Students taking this course can expect to acquire an
understanding of the following:
- major language design praradigms including: an
understanding of the major classes of high-level
programming static versus dynamic binding, call-by-value,
by reference, by name, and by need, type checking and
type inference, objects and classes, concurrency;
- formal methods of specifying the semantics of
programming languages including: Structural Operational
Semantics, Transitions Semantics, Chemical Abstract
|Contacting the Course Staff
- For email and the newsgroup: please allow about 24 or so hours
for a response, except on weekends (see below).
- The staff do not work on the weekends. If you send something late
Friday or over the weekend then you should not expect a reply before
- Never ever EVER call any staff at
- There will be two kinds of assignments in this course:
machine problems (MPs) and hand-written assignments (HWs). As
their names may suggest, the two different kinds of assignments
need to be submitted in two different ways. An HW should be
submitted by being turned in at the beginning of class on the
day the assignment is due.
To submit an MP, you must have an account on the EWS systems. Using an EWS
machine, you will need to run the
program. Before submitting an assignment, you MUST make
sure that your MP compiles with the student grading
script supplied with the assignment. If your MP fails
to compile with the student grading script, your assignment will
get NO CREDIT. There will be no partial credit for assignments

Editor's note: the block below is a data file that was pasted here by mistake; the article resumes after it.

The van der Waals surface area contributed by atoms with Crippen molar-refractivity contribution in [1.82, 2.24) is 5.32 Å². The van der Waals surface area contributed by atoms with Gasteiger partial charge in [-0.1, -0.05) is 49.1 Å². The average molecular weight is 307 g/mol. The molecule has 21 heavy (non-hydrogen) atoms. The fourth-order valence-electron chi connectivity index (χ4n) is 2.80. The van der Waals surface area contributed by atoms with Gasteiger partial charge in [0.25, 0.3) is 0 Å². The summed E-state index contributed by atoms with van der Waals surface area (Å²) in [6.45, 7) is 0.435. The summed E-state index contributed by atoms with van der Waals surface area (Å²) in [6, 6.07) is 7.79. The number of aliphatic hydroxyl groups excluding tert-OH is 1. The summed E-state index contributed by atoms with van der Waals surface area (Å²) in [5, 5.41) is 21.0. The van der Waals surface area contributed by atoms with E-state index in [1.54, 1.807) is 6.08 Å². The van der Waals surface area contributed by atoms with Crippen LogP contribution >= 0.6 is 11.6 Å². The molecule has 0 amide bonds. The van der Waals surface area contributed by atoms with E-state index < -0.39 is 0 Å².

that fail to compile.
Caution: The infrastructure
for handin is not coomplete as of the start of
the semester. If alternate methods of turning in the
asignment become necessary, it wil be discussed in class and
- Each MP will normally have an automatic 48-hour extension with
a point penalty of 20% on that MP. If we cannot give such an extension
for a particular MP, for example due to scheduling constraints,
we will announce that before the MP is handed out.
During the automatic extension, staff is not obliged to
answer questions for that MP. You are on your own.
Extensions without a point penalty for the first 48 hours and any
extension beyond the 48 hours will only be granted under very
unusual circumstances such as a medical or family emergency.
A signed note from a responsible party will be required.
If you do need such an extension for some legitimate reason,
do your best to let us know as soon as possible, preferably before
the normal MP deadline.
Our goal as the course staff is to grade your work carefully and
accurately. Unfortunately, occaisonally staff may overlook something,
misunderstand an otherwise correct answer, or record a score incorrectly.
This is where the regrade procedure steps in.
In order to have your regrade considered you must provide the following:
You must also submit your regrade request for a particular assignment
within one week of receiving grades for that assignment. It
must be submitted directly to the course instructor, not to the
TAs. Late regrade requests will not be accepted or read.
- your netid;
- what assignment or exam question was graded incorrectly; and
- why you think your answer deserves more points than what the
Good reasons to ask for a regrade:
- You used a notation that was unfamiliar to the grader but is
standard (e.g., in a textbook for one of your other courses).
- The grader recorded a score incorrectly.
- The problem was ambiguous (or just plain wrong), causing you to
interpret it differently than the grader.
- The grader marked the problem wrong incorrectly.
Bad reasons to ask for a regrade:
- Part of your answer "matched" the answer given in the solution.
A partially correct answer is still wrong.
"The difference between an
almost right word and a right word is the difference between a